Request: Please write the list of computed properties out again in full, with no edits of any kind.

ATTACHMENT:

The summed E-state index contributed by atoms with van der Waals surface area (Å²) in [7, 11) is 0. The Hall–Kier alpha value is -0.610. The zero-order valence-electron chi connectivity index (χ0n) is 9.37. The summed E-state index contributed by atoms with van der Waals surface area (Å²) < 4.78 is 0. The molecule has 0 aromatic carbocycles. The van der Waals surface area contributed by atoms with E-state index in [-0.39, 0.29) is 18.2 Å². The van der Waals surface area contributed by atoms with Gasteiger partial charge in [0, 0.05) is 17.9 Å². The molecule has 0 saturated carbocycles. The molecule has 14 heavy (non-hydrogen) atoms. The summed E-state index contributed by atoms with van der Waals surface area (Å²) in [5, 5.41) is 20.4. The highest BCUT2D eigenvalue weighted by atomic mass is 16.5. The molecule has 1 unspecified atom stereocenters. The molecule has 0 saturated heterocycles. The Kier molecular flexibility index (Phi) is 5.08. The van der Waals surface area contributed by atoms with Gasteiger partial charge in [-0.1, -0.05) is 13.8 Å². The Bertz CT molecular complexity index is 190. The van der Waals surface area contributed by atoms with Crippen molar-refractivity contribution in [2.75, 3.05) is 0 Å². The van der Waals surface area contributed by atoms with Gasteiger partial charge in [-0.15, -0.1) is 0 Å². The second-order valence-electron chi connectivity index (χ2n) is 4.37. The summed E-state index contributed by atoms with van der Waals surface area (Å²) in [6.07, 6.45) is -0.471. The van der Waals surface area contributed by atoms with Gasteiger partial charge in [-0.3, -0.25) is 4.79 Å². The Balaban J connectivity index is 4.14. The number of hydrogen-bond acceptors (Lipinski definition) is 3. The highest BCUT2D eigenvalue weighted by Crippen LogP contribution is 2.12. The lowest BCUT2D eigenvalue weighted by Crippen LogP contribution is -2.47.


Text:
The summed E-state index contributed by atoms with van der Waals surface area (Å²) in [7, 11) is 0. The Hall–Kier alpha value is -0.610. The zero-order valence-electron chi connectivity index (χ0n) is 9.37. The summed E-state index contributed by atoms with van der Waals surface area (Å²) < 4.78 is 0. The molecule has 0 aromatic carbocycles. The van der Waals surface area contributed by atoms with E-state index in [-0.39, 0.29) is 18.2 Å². The van der Waals surface area contributed by atoms with Gasteiger partial charge in [0, 0.05) is 17.9 Å². The molecule has 0 saturated carbocycles. The molecule has 14 heavy (non-hydrogen) atoms. The summed E-state index contributed by atoms with van der Waals surface area (Å²) in [5, 5.41) is 20.4. The highest BCUT2D eigenvalue weighted by atomic mass is 16.5. The molecule has 1 unspecified atom stereocenters. The molecule has 0 saturated heterocycles. The Kier molecular flexibility index (Phi) is 5.08. The van der Waals surface area contributed by atoms with Gasteiger partial charge in [-0.1, -0.05) is 13.8 Å². The Bertz CT molecular complexity index is 190. The van der Waals surface area contributed by atoms with Crippen molar-refractivity contribution in [2.75, 3.05) is 0 Å². The van der Waals surface area contributed by atoms with Gasteiger partial charge in [-0.15, -0.1) is 0 Å². The second-order valence-electron chi connectivity index (χ2n) is 4.37. The summed E-state index contributed by atoms with van der Waals surface area (Å²) in [6.07, 6.45) is -0.471. The van der Waals surface area contributed by atoms with Gasteiger partial charge in [-0.3, -0.25) is 4.79 Å². The Balaban J connectivity index is 4.14. The number of hydrogen-bond acceptors (Lipinski definition) is 3. The highest BCUT2D eigenvalue weighted by Crippen LogP contribution is 2.12. The lowest BCUT2D eigenvalue weighted by Crippen LogP contribution is -2.47.